And believe me, you will be back next year, to do it a second time!


Back To School

This morning the following ‘status memory’ appeared on my Facebook page from 4 years ago:

“An unexpected, overwhelming day…who would have thought back to school’ could set off a flood of tears and emotions! It’s the first time this has ever happened to me. I think it is because we would have had school-going kids of our own now, if things had gone differently after our first IVF seven years ago and those twins would be dressed in their crisp uniforms like all the precious photos of little ones my friends are putting up today.

I am fine I promise, no need to comment, just giving my heart a say too. As I celebrate all the milestones with you, I still ache inside and feel it is okay to send hugs and be a voice for those of us who are waiting for our turn to lay out uniforms, make lunches and cover books. Simple things not to be taken for granted…it is a blessing and privilege to have such special treasures in your care. Homework and all! Good luck with the new school year kids, teachers and moms and dads!”

My heart didn’t ache as much as I thought it would when I read this memory. A lot has happened in the last 4 years and God has given me a peace that cannot be explained. Even though I haven’t fallen pregnant, my faith remains unshaken and I do my best to use my story to encourage others, while continuing to challenge myself with new adventures.

Last year I ran my fourth Comrades Marathon and earned my provincial colours for bodybuilding. If I had let my circumstances get the better of me and continued to dwell in self-pity, I would never have discovered the passion I had inside my heart for these sports. I would have wasted my potential. I work really hard at them every day and it brings me deep joy and healing, while using fitness as a platform to help others too.

We all face adversity but you can find the strength to get through it. Don’t give up! Keep believing, keep hoping in faith and make a decision to choose to enjoy each day while you wait. No matter how many times you get knocked down, get back up. Stand strong. Although my pain never disappears, it somehow becomes more manageable and I still have a sense of purpose, even though I am not a mother. I want to give glory to God in all I do and know He has great plans for me.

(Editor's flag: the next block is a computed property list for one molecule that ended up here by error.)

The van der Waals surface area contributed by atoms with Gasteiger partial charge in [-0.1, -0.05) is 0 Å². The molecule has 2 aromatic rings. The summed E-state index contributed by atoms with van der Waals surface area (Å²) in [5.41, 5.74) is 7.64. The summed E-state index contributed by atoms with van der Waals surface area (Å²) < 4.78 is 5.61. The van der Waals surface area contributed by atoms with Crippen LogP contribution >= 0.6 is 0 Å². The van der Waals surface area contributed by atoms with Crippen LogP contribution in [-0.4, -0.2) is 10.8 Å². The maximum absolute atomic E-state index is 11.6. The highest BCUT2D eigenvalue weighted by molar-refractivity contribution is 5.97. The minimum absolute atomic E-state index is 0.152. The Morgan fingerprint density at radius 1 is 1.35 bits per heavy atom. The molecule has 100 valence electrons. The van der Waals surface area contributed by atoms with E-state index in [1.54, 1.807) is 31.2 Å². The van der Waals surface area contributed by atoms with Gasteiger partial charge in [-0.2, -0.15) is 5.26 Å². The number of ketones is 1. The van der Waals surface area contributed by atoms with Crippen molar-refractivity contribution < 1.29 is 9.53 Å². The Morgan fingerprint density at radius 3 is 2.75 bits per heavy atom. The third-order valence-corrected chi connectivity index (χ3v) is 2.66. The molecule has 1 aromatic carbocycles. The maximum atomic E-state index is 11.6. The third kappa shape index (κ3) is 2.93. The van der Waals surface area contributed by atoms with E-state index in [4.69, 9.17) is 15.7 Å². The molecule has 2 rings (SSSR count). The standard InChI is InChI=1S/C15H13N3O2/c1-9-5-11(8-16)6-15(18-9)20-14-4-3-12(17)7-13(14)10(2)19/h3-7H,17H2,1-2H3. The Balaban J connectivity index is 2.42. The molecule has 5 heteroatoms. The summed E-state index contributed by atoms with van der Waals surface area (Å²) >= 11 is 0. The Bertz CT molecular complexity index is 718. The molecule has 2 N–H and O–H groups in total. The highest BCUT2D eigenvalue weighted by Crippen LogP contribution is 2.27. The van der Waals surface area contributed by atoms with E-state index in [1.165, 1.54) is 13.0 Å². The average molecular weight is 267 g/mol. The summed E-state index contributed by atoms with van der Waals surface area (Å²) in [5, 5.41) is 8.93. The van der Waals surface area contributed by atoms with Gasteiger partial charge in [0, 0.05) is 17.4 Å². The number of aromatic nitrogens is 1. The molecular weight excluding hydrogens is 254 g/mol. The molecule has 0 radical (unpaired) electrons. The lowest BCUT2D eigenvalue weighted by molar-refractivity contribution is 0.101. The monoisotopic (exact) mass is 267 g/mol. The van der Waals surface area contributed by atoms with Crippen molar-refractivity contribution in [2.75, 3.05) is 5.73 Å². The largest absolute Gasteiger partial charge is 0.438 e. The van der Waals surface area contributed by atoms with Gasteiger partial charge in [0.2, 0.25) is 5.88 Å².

One key to dealing with grief is recognizing that it’s unwise to try cope alone and I am grateful to my awesome friends who support me in all I do and understand me on days when I hit a wobble and tears flow.

“A person who lives in faith must proceed on incomplete evidence, trusting in advance what will only make sense in reverse.” – Philip Yancey

Multiply The Memories

Somewhere between ‘I do’ and ‘Until death do us part’ there is real life going on. It is too easy to get stuck in a rut and forget how to look at the world (and each other) with awe and wonder and pure delight! I wrote this poem below in 2012 and since it is our twelve year anniversary next month, I thought it would be fun to share it on my blog.

It is a light-hearted account about how my husband and I met and although it is a little cheesy, I think it is special that these simple words still evoke blushing, smiles and nervous laughter!


On a beautiful spring day, September 6, 2003,

I was a nervous young woman; an excited bride-to-be!

A few years earlier I had met Bruce, at a night club of all places,

And at first he was just another guy, in a room full of faces.

No words were uttered; all we exchanged was a glance,

But then he boldly took my hand and we started to dance!

Later that evening he asked for my number, while walking to the car,

And I gave it to him without hesitating – which for me was bizarre!

When other guys had tried their luck in this way before,

I would usually blush and mutter (before heading for the door!)

But things felt different that night, it is something I still can’t understand,

What made me drop my guard and take this young man’s hand?

All I know is that he called to ask me out the very next day,

And my trusting mom simply waved, as we drove up the driveway.

The night before he was a stranger, the day after, my boyfriend,

What followed was love and marriage, but that’s not where the story ends.

Like all worthwhile journeys, there have been some highs and lows,

And two kids, a dog and picket fence, is not always how it goes!

But we’ve made the most of what we’ve got, and that is each other,

Our marriage is no less significant, for not being a father and a mother.

We still hold on to faith that there will be a child (or a few),

But for now we are a happy family, a family of two.

And while I look forward to making the kids peanut butter sarmies for school,

In the meantime I’m practising on hubby and he thinks that’s pretty cool!

It is easy to let life squeeze in between our relationships and cause us to drift in different directions. During these sticky times it is useful to have a stockpile of rich memories to pull up and help you keep a positive attitude towards your partner and relationship.

One of the ways you can keep growing together intentionally as a couple is to share memories, laugh together and do this often. Even social media is prompting us to “See our memories”. I encourage you to do just that this week: take a trip down memory lane or better yet, go out and make some new ones!